the ceo magazine, leadership trust
Chas Klivans

Like you, I’ve been reading about Roger Ailes at Fox News. I have no idea if any of the allegations about him is true.  But I do have an experience — one I’ve kept secret for two decades — that illustrates how different a CEO’s public image can be from his behavior in private.  And I have witnessed how a CEO’s supporters see a completely different person than his victims see.


I'm not a care-taker. I seem to have missed that gene even as a woman. But then came the diagnosis - lung cancer - again. It was my husband. Now I push his wheel chair into radiation; fetch whatever he needs; and run errands while he focuses on recovery. As I dash to and fro, it caused me to reflect on what I can learn from this since every experience holds a lesson - if we have the mind and heart to see it.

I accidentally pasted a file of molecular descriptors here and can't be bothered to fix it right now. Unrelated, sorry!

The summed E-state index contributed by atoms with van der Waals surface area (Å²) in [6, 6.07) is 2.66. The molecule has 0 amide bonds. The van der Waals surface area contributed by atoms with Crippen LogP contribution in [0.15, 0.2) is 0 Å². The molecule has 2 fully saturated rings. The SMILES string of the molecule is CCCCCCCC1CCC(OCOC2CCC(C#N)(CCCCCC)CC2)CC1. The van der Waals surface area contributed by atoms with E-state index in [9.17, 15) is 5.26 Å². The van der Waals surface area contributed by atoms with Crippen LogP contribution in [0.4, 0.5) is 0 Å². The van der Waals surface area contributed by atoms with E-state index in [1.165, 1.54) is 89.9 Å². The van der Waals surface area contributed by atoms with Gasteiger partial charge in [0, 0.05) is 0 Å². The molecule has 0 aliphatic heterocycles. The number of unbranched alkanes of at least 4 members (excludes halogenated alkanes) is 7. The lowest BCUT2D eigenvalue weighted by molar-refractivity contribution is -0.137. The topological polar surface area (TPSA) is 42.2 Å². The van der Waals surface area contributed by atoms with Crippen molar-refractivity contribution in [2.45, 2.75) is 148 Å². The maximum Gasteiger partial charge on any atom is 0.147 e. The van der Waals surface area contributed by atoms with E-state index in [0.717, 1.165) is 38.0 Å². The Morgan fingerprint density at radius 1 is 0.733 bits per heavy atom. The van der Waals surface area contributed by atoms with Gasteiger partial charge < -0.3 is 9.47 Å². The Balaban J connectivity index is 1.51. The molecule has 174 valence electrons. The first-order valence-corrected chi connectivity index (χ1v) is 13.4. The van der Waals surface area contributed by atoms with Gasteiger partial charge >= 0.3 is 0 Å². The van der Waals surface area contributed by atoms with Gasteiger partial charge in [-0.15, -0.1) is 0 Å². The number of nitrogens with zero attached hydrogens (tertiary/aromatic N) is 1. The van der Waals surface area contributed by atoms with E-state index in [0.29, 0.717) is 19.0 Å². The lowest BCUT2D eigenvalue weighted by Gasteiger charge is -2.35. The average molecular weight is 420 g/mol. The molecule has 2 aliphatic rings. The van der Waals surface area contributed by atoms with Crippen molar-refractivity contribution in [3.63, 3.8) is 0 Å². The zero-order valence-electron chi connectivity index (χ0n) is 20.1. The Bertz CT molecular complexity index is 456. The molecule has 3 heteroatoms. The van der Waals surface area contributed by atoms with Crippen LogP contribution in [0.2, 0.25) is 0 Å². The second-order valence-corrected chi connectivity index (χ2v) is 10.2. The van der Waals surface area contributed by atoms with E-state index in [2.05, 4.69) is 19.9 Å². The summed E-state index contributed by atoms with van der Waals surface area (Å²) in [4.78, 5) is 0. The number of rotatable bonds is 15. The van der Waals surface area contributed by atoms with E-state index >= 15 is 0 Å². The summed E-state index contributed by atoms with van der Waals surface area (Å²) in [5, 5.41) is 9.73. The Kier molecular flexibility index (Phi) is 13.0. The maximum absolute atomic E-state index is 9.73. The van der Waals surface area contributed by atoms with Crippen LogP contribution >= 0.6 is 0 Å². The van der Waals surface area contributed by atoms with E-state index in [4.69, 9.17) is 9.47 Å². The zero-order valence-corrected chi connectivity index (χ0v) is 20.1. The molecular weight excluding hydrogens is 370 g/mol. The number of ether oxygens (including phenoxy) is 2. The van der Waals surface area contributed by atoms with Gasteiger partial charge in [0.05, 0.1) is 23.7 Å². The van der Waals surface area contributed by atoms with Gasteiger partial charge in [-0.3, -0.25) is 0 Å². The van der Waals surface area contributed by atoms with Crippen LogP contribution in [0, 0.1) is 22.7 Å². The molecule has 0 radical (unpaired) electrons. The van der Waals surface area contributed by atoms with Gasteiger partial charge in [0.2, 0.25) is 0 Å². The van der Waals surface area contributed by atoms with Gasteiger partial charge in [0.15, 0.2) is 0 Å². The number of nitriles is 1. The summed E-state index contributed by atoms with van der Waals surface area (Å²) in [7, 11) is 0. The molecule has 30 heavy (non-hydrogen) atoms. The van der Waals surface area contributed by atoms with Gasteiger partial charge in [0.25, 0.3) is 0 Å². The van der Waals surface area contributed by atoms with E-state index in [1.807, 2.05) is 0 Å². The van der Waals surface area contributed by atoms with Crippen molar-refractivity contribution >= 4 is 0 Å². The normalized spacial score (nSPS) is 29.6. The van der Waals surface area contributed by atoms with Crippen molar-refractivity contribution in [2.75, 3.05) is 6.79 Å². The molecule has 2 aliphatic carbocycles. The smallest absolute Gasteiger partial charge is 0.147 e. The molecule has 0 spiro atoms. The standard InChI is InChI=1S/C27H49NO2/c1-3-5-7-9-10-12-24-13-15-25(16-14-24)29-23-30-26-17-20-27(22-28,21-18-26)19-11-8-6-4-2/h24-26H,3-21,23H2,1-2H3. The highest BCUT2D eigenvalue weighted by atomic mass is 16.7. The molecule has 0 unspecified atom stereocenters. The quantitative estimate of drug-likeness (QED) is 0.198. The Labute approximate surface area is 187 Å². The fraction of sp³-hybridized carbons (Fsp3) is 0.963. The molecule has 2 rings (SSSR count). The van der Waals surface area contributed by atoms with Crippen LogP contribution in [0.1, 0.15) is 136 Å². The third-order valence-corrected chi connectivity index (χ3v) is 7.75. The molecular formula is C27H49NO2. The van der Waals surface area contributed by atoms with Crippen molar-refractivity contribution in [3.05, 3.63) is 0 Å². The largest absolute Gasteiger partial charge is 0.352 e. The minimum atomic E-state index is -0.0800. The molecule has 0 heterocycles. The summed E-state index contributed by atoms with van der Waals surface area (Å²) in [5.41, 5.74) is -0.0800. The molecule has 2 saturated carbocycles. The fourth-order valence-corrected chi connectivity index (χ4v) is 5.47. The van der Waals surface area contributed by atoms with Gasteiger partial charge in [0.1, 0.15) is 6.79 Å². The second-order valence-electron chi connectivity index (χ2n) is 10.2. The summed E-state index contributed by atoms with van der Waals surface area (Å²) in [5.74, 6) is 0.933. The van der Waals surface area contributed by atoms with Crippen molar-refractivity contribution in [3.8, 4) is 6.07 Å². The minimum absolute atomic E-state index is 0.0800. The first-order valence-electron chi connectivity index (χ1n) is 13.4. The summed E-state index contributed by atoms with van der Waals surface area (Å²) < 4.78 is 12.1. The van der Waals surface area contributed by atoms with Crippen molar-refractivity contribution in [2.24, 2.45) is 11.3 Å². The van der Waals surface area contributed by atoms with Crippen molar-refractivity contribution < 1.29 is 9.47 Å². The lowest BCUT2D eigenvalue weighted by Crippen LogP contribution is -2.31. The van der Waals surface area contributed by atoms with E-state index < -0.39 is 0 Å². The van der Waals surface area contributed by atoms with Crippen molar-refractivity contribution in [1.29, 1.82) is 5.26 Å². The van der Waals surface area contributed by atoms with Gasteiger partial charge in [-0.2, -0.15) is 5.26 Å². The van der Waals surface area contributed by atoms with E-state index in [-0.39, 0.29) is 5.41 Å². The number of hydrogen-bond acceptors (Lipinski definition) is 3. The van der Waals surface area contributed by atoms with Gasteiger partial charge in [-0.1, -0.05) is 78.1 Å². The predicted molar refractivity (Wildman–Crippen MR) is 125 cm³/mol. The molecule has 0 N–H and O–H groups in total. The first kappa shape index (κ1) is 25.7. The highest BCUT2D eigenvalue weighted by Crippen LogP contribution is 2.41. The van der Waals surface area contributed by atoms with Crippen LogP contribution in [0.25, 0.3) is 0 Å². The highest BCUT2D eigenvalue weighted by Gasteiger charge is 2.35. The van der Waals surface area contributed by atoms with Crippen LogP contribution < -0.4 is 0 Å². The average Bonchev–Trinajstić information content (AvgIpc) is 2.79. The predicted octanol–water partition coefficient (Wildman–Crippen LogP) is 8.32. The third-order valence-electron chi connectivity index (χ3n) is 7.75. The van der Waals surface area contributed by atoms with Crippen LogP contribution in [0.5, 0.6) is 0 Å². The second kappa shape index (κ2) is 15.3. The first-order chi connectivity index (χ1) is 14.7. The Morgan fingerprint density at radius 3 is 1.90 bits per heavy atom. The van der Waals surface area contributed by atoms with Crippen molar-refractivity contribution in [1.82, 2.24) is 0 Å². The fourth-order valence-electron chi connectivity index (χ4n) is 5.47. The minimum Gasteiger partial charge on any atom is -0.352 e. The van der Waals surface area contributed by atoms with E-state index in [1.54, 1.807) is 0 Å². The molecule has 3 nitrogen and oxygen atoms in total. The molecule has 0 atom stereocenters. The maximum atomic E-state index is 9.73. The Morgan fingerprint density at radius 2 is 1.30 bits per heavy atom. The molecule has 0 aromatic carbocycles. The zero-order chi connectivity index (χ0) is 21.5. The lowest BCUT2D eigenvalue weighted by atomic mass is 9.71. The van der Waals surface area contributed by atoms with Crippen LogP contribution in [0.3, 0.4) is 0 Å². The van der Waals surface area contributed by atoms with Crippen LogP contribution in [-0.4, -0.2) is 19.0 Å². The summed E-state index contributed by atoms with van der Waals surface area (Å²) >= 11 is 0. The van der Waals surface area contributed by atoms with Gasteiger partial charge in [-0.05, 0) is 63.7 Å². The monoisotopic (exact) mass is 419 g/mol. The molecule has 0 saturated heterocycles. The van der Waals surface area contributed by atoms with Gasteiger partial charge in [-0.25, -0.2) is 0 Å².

Did you ever play a game as a child when you made up the rules as you went along? I’m guessing that those evolving rules often proved to be a source of contention!

Leaders at work find the same to be true. When managers decide to disregard their moral compass as the official business handbook, they begin to make up the rules as they move along. Anything can happen, and the situation frequently proves to be a source of conflict.



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